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James A. Schrader, Gowrishankar Srinivasan, David Grewell, Kenneth G. McCabe and William R. Graves

As part of a project to develop and assess bio-based, biodegradable plastics for their potential to replace petroleum-based plastics in specialty-crop containers, we evaluated prototype containers made of protein-based polymers from soybean [Glycine max (L.) Merr.] for their effectiveness during production of plants in greenhouses and subsequent establishment of those plants outdoors. Our objective was to assess the function and biodegradation of soy-based plastic containers with special attention to whether a fertilizer effect results from degrading containers before and after plants are moved outdoors. In our first experiment, plants of tomato (Solanum lycopersicum L.) and pepper (Capsicum annuum L.) were grown in soy-plastic containers and control containers of petroleum-based (polypropylene) plastic under greenhouse conditions for 4 weeks. Each plant then was transplanted and grown in an outdoor garden plot for 5 weeks with the container removed, broken into pieces less than 4 cm in diameter, and installed beneath the roots of the transplant. Three additional experiments were performed: a greenhouse trial to quantify the relative concentration and form of plant-available nitrogen (N) released from soy-plastic containers of three types [soy plastic, soy plastic coated with polylactic acid (PLA), and soy–PLA polymer blended 50:50 by weight] during production; a greenhouse trial to evaluate the same three container types under production conditions with five container-crop species; and a field trial to assess the effects of the 50:50 soy–PLA container on transplant establishment. Plant-available N was released from soy-based plastic containers during greenhouse production, and transplant establishment was enhanced when the soy-based container was removed, crushed, and installed in the soil near plant roots. During greenhouse production, containers of high-percentage soy plastic released N at an excessive rate (623 mg·L−1 in leachate) and predominantly in the form of NH4 + (99.4% at 3 weeks of culture). Containers made by blending soy plastic with PLA released N at a favorable rate during production. In both field trials, growth and health of plants cultured in soy containers were better than those of controls. Although the design and material formulation of soy-plastic containers need to be improved to optimize container integrity and plant health during production, our results illustrate the potential to use soy-based plastics in biodegradable containers that release N at rates that promote growth and health of plants during greenhouse production and establishment of transplants outdoors.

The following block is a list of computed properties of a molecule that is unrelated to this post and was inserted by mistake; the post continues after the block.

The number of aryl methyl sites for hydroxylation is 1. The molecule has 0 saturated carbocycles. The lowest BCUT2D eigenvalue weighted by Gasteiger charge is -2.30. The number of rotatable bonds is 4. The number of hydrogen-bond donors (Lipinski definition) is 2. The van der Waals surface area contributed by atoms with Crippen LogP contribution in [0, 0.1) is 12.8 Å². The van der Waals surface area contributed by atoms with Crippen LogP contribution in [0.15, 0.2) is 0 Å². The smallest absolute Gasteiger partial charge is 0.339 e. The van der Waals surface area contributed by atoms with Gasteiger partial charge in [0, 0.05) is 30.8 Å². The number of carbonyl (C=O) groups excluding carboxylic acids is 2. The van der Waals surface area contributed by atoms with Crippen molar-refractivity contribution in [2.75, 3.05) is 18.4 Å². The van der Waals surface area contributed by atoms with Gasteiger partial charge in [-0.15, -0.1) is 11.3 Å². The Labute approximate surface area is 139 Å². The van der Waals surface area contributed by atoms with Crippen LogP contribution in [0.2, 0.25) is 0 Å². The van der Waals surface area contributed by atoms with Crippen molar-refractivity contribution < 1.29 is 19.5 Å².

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Heidi A. Kratsch, James A. Schrader, Kenneth G. McCabe, Gowrishankar Srinivasan, David Grewell and William R. Graves

The container-crops industry relies heavily on single-use plant containers made from petroleum-based plastics, most of which contribute to the solid waste stream in landfills. Plant containers made from biorenewable materials have potential to be more sustainable, but most commercially available biocontainers are either not durable enough for common production cycles or do not effectively biodegrade in soil after use. In 2012 and 2013, we evaluated 28 novel biocontainers (injection-molded prototypes) for their performance during plant production and their biodegradation in soil at two sites with dissimilar soil and climate in Iowa and Nevada, and we compared their performance to that of commercially available biocontainers. Prototype containers made of blends or composites of polylactic acid (PLA) or polyhydroxyalkanoates (PHA) performed well during crop production, and many showed an effective rate of biodegradation in soil. Their rates of biodegradation in Nevada were either similar or lower than they were in Iowa, but the highest rated containers were acceptable for use in both locations. Adding biobased fibers of distiller’s dried grains with solubles or corn stover to form composite materials improved biodegradation over that of the base polymers (PLA or PHA) and had little effect on container performance under greenhouse conditions. Many of the injection-molded prototypes performed as well as the petroleum control containers during crop production, yet biodegraded at similar or faster rates than commercially available fiber containers.